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1. Know your goal

Just as you can't plan a road trip unless you know the destination, you can't create a retirement strategy unless you know your end goal. The first step to getting your retirement savings on track in your 40s is to set a clear target. How much money do you need to retire?

This seemingly daunting question isn’t hard to answer thanks to the abundance of free online retirement calculators.

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2. Consider redefining "retirement"

After crunching some numbers, you may find that your original vision for retirement isn't as feasible as you'd hoped. Maybe you dreamt of living on a cushy $100,000 a year but realize that at age 45 with zero savings, you'd likely need to save thousands of dollars a month to have enough to retire at age 67 and live a similar lifestyle. This doesn't mean a comfy retirement is off the table for you, but you may need to adjust your expectations and separate wants from needs.

If saving as much as you originally envisioned isn't possible, you can make a few simple adjustments. For instance, you could plan to retire later, which would give you more time to bulk up your savings and receive higher Social Security benefits. You could also reduce the cost of your retirement lifestyle so you won't need quite so much money saved. Or, consider ways to continue earning even in retirement.

3. Cut expenses

There are two ways to increase the amount of money you can save for retirement: either reduce how much you spend or increase how much you earn — or ideally, both. Since your income is harder to control than spending, reducing your current expenses is a good place to start.

Housing accounted for the largest expenditure among Americans in 2022, according to the Bureau of Labor Statistics. This can be a hard expenditure to reduce, especially if moving to a smaller place in your 40s just isn’t feasible. The next largest expenses were transportation and food, both of which you can more easily adjust on a daily basis. For example, see if you can take public transit or bike to work. You could also prepare more meals at home and use the leftovers for work lunches.

While saving money on gas and food may seem like a drop in the bucket, every dollar counts when saving for retirement. Just $100 per month invested for the next 20 years at an average annual return of 7% could grow into almost $53,000. It’s not enough to retire on but it will get you that much closer. And if you continue to cut expenses while you increase your income, you'll save even more.

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4. Increase your income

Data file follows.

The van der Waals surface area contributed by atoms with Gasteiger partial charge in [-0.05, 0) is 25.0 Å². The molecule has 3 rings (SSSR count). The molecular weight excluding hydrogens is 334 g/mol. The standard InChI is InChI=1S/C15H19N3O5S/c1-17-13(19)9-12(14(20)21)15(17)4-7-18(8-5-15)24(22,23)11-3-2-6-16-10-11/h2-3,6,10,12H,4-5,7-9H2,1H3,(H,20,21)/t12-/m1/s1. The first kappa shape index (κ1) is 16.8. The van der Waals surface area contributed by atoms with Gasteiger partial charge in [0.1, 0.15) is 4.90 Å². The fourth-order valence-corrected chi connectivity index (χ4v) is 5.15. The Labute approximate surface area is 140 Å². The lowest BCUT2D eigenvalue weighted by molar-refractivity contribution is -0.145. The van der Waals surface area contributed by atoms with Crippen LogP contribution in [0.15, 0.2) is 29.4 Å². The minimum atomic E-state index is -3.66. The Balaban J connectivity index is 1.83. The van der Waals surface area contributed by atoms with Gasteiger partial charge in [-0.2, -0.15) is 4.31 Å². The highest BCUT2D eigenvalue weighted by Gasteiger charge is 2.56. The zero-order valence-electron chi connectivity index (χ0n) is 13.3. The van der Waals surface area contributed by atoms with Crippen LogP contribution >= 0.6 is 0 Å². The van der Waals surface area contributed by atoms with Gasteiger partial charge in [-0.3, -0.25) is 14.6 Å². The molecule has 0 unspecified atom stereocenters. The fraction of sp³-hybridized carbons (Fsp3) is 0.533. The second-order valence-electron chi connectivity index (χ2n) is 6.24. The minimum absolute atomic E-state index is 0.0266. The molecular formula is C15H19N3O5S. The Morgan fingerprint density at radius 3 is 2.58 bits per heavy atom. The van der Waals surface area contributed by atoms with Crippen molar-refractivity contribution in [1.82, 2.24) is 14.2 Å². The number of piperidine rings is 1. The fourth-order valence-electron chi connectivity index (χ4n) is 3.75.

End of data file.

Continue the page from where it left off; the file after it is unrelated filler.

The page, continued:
Your income marks the second factor in the savings equation. The more you earn, the more you can save. It isn't always easy to increase your income, especially when you have an employer who sets your salary. But there are ways to work around this such as getting a second job.

According to the Bureau of Labor Statistics, 5% of Americans between the ages of 25 and 54 had more than one job in 2022, a slight increase from 4.8% the previous year.

The important point to remember is that anytime you get extra earnings — whether from a second job or work bonus — put the money directly toward your retirement. It's far too easy to let lifestyle creep cause your expenses to rise with your income, and let it leave you right where you started.

5. Invest as aggressively as you can tolerate

Saving money alone won’t guarantee you’ll reach your retirement goals. Savings account rates often trail inflation, which means every dollar in your savings account actually loses value each day. To maximize your savings, it may be best to invest.

Stocks are more volatile than safer investments such as bonds, but they also boast higher average returns. Historical data compiled by the NYU Stern School of Business shows thathe the S&P 500 returned almost 9.6% per year on average between 2002 and 2022. Meanwhile, medium-grade corporate bonds returned less than 6.6% during that same time period and U.S. Treasury Bonds returned less than 3.7%.

The caveat here is that you should only invest as aggressively as you can stomach. Consider a “buy and hold” strategy. Remember, the market fluctuates frequently. If you sell investments anytime they decline by small amounts, you may end up doing more harm than good in the long term. Understand your risk tolerance and invest in a way that potentially has a high rate of return but still lets you sleep at night.


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Coryanne Hicks Freelance Contributor

Coryanne is an investing and finance writer whose work appears in Moneywise, U.S. News and World Report, Kiplinger, USA Today and Forbes Advisor, among other publications.


The content provided on Moneywise is information to help users become financially literate. It is neither tax nor legal advice, is not intended to be relied upon as a forecast, research or investment advice, and is not a recommendation, offer or solicitation to buy or sell any securities or to adopt any investment strategy. Tax, investment and all other decisions should be made, as appropriate, only with guidance from a qualified professional. We make no representation or warranty of any kind, either express or implied, with respect to the data provided, the timeliness thereof, the results to be obtained by the use thereof or any other matter.